Subendocardial to subepicardial absolute myocardial blood flow at rest and hyperaemia determined by first pass-cmr and fermi deconvolution modelling
© Larghat et al; licensee BioMed Central Ltd. 2010
Published: 21 January 2010
Currently PET, SPECT and echocardiography are used to estimate myocardial blood flow, however with limited ability to evaluate transmural flow difference . With its higher spatial resolution CMR is particularly suited to assess transmural variation in myocardial blood flow . Only one previous CMR study reported differences in subendocardial and subepicardial (3).
To compare subendocardial and subepicardial estimates of absolute myocardial blood flow (AMBF) based on first pass perfusion CMR at rest and hyperaemic stress.
volunteers (7 male, mean age 38 years) were studied on a 1.5 T Philips Intera system during adenosine induced hyperaemia (140 mcg/kg/min for 3 minutes, 0.05 mmol/kg Gd-DTPA) and at rest. A pulse sequence optimised for acquisition of a single midventricular slice at systole was used (saturation recovery segmented gradient echo, 2 × SENSE TR/TE/flip 2.7 ms/1.0/15°, typical FOV 380 × 380 mm, matrix 160 × 160, slice thickness 10 mm, preparation pulse delay 150 ms, shot duration 130 ms). Endo and epicardial contours were drawn and the slice segmented into 6 equidistant sectors. These were further subdivided into epicardial, mid-myocardial and endocardial thirds. Based on LV and blood pool time intensity curves, an in-house mathematical Fermi Function deconvolution algorithm was implemented to estimate absolute myocardial blood flow .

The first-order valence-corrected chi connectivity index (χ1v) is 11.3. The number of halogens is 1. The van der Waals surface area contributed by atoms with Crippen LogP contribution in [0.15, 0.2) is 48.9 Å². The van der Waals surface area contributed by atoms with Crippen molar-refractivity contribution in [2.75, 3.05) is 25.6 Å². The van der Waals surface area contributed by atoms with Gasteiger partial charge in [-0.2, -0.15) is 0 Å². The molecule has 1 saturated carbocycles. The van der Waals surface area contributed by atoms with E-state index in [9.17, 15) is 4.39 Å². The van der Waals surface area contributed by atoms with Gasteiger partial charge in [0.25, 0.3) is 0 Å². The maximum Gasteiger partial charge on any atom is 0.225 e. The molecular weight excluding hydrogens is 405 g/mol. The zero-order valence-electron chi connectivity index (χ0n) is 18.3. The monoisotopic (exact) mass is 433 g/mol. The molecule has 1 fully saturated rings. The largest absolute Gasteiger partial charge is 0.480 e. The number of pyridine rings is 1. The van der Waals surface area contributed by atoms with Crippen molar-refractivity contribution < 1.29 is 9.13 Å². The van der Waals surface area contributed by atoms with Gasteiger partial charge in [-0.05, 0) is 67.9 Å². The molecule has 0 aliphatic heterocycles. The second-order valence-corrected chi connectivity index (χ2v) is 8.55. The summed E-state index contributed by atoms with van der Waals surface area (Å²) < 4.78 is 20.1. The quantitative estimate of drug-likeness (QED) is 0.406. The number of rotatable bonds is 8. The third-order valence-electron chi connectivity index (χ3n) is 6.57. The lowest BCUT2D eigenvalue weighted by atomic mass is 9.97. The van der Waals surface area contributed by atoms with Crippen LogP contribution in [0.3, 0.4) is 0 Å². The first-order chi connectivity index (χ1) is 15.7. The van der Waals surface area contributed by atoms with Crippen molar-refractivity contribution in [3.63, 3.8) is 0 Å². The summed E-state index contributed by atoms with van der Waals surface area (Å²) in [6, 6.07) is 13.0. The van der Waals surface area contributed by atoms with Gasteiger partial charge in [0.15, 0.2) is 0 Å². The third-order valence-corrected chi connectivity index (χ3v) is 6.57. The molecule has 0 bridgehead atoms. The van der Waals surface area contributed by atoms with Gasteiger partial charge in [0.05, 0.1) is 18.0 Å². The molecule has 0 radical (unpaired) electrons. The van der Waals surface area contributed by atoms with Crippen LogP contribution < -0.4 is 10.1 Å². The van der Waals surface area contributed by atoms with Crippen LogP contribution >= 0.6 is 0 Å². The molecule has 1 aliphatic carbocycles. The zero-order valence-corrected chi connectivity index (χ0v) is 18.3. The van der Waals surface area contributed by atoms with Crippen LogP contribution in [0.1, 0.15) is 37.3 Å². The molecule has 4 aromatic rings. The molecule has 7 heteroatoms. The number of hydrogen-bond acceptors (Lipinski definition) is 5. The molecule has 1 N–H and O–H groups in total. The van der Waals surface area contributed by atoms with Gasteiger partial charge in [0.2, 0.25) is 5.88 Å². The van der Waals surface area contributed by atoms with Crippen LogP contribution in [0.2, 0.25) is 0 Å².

1. Differences in endocardial and epicardial AMBF gradients can be detected with CMR in vivo.
2. In all myocardial segments the subendocardial layer has a higher resting perfusion than the subepicardial layer.
3. The subepicardium has a higher hyperaemic AMBF and perfusion reserve than the subendocardium. Unlike previous studies, we acquired all AMBF data in systole, which may explain this novel finding.
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